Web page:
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Latest insights and trends in Personal Analytics, Operational Intelligence, and Workplace Productivity.

Jan 20
Synchronizing Boss-Worker Sleep Patterns for Productivity
Under a new labor agreement, which affects a million French workers in the technology and consultancy sectors (including the French divisions of Google, Facebook, and Deloitte),  employees are required to  ignore their bosses' work emails once they are out of the office--– even on their smartphones.  The agreement doesn’t say if CEOs have equal rights to ignore employees before or after hours (a recent Salesforce blog touts this as a can’t-miss way to break through to CEOs for salesmen who dread cold calling CEOs.)

The French have a reputation for making lifestyle prescriptions (including this famous one from Napoleon:  “Six hours’ sleep for a man, seven for a woman, and eight for a fool.”)  But in Internal Time: Chronotypes, Social Jet Lag, and Why You’re So Tired, German chronobiologist Till Roenneberg demonstrates convincingly that people inherit highly individualized biological clocks and are thus most productive at different times of the day and night.  Since early birds and night owls are born, not made, it’s worth your while to determine the time of day when you’re at peak productivity, and the times of day when you might be inclined to doze or drift into procrastination.  One way to do this is with a time-tracking tool like Omnicontext Personal Analytics, which gathers data related to the routines, habits, and productivity of knowledge workers on a daily, weekly and monthly basis.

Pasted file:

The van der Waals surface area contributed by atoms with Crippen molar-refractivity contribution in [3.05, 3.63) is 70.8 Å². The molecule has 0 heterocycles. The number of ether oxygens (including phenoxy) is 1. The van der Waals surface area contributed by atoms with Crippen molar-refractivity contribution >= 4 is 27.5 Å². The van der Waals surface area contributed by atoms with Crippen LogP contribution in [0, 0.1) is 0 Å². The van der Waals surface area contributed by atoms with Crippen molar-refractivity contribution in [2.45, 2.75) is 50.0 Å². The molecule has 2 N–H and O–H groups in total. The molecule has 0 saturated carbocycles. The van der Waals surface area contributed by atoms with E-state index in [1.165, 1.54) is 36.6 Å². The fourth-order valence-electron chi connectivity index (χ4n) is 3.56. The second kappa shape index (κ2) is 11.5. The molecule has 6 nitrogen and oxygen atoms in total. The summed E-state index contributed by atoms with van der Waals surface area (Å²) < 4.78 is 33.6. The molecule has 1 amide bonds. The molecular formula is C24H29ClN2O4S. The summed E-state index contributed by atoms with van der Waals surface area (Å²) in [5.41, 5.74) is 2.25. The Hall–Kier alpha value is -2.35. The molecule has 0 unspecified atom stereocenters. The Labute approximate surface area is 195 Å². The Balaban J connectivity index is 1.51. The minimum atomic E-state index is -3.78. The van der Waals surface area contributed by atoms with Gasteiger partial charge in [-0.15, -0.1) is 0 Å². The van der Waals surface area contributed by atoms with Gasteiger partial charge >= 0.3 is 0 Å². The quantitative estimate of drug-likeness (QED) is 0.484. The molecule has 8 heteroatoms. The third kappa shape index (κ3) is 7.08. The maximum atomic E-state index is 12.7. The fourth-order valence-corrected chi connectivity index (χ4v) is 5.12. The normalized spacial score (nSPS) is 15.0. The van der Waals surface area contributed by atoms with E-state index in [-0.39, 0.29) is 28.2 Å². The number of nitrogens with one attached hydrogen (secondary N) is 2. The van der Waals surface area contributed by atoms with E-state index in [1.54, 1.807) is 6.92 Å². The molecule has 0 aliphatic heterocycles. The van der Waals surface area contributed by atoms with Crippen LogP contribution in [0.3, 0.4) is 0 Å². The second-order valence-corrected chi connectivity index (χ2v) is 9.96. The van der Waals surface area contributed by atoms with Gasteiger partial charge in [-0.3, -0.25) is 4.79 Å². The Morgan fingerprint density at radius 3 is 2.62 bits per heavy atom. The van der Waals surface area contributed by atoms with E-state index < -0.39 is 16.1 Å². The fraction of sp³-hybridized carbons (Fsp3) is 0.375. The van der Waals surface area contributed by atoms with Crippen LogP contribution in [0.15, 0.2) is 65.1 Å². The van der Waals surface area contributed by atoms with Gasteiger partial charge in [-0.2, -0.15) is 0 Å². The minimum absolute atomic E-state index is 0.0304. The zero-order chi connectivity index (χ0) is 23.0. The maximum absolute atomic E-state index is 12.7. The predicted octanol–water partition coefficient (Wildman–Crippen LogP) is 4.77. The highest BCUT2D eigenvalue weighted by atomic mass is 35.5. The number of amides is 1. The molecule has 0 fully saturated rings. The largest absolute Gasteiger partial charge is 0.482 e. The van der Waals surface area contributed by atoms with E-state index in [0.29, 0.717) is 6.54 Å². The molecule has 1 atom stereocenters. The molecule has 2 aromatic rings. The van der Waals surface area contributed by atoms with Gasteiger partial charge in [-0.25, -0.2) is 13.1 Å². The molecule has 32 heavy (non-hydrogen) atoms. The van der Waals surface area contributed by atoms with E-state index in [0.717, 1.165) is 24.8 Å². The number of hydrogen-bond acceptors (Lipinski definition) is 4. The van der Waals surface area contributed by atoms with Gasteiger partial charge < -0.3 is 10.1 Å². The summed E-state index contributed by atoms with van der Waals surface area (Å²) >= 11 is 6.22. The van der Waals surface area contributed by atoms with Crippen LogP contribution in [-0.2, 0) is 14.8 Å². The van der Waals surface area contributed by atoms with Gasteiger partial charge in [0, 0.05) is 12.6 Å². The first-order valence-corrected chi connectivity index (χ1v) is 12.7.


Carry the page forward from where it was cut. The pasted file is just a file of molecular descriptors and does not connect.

Reasonably good career advice is to make a habit of answering or returning your CEO’s phone call or email during the most productive phase of your day.
Even better advice to avoid doing this after-hours when you’ve imbibed too much of a vin extraordinaire.  




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